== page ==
Bottom Line: Experimental allergic encephalitis (EAE) is considered by many to be a model for human multiple sclerosis.Inoculation with Chlamydia trachomatis did not worsen EAE and infectious organisms were not seen in the CNS.These observations suggest that dissemination of C. pneumoniae results in localized infection in CNS tissues in animals with EAE.

View Article: PubMed Central - PubMed

Affiliation: Department of Neurology, Multiple Sclerosis Research Center, Vanderbilt University Medical Center, Nashville, TN 37212, USA.

ABSTRACT
Experimental allergic encephalitis (EAE) is considered by many to be a model for human multiple sclerosis. Intraperitoneal inoculation of mice with Chlamydia pneumoniae, after immunization with neural antigens, increased the severity of EAE. Accentuation of EAE required live infectious C. pneumoniae, and the severity of the disease was attenuated with antiinfective therapy. After immunization with neural antigens, systemic infection with C. pneumoniae led to the dissemination of the organism into the central nervous system (CNS) in mice with accentuated EAE. Inoculation with Chlamydia trachomatis did not worsen EAE and infectious organisms were not seen in the CNS. These observations suggest that dissemination of C. pneumoniae results in localized infection in CNS tissues in animals with EAE. We propose that infection of the CNS by C. pneumoniae can amplify the autoreactive pool of lymphocytes and regulate the expression of an autoimmune disease.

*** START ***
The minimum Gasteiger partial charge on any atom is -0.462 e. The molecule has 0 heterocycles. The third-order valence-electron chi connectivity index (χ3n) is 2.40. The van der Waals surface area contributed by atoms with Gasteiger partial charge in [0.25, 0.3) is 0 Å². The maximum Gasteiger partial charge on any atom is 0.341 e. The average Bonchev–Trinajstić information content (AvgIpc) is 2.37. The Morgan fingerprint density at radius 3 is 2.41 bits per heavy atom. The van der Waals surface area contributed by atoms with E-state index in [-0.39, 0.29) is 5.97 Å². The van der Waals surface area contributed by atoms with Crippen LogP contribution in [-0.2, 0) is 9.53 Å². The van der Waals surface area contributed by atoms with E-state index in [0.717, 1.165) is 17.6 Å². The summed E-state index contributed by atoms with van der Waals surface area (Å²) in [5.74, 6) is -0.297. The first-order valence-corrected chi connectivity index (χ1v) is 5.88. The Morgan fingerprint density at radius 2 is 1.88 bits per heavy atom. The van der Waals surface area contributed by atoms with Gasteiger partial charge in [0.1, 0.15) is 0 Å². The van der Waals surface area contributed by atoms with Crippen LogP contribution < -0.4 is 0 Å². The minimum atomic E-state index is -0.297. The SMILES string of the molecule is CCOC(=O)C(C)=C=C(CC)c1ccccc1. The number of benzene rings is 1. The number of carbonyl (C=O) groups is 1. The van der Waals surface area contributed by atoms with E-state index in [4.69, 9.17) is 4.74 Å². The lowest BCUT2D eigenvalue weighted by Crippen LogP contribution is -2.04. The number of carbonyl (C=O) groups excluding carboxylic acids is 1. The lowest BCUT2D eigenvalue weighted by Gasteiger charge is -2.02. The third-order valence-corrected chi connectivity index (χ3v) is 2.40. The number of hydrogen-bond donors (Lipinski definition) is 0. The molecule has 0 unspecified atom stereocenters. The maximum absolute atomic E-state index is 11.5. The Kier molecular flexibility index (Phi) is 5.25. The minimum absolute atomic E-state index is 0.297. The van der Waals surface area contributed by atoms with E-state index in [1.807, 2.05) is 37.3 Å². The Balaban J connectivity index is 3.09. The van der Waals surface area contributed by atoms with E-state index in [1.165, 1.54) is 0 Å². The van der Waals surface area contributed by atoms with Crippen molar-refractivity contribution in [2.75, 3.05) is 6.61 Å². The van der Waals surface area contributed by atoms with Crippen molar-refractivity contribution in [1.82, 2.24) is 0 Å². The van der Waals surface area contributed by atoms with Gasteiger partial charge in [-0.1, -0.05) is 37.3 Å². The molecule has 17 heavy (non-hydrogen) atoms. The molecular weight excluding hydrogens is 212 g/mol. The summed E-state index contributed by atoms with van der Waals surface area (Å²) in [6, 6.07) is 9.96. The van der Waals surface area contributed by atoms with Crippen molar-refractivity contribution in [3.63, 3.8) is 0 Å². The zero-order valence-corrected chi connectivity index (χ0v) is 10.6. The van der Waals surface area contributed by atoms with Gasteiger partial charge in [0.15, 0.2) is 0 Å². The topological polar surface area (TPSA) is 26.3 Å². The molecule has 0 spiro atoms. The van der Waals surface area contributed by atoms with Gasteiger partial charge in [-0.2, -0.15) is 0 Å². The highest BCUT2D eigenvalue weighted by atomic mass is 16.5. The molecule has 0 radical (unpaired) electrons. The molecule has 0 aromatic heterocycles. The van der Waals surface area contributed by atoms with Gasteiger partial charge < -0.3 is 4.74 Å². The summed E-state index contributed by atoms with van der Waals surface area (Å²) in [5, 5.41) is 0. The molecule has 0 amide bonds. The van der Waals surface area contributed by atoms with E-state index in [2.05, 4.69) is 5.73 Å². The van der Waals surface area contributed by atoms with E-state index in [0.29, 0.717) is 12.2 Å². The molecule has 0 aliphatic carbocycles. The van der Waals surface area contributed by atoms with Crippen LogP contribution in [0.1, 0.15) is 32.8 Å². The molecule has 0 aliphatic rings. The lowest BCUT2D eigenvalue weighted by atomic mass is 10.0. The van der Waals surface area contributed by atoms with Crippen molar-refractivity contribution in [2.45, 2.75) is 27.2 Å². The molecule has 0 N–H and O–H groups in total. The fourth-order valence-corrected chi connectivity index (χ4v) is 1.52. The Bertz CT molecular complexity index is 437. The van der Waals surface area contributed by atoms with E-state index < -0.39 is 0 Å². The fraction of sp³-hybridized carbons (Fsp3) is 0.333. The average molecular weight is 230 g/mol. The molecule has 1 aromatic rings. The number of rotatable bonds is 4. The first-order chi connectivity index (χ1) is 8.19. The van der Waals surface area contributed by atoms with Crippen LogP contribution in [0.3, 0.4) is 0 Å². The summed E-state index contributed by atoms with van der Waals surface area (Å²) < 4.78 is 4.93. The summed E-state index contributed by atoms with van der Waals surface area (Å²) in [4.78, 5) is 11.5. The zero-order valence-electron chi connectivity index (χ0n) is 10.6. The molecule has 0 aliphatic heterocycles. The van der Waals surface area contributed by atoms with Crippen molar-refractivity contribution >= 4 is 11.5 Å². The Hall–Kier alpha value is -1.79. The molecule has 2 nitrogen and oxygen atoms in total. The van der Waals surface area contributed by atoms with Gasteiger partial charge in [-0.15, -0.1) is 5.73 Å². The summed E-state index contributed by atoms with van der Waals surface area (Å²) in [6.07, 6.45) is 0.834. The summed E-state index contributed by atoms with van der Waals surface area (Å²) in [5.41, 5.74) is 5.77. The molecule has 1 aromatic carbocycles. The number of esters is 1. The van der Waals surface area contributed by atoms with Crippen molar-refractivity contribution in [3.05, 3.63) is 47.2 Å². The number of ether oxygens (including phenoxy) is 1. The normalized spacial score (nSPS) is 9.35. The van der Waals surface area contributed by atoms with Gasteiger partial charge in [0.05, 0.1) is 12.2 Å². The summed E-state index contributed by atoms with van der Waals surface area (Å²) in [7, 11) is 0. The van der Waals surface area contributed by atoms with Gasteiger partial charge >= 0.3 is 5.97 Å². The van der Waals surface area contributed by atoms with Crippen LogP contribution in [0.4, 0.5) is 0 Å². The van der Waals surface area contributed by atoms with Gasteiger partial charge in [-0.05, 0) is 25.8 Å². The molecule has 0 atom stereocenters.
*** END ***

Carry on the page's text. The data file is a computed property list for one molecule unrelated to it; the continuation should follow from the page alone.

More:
Show MeSH
Related in: MedlinePlus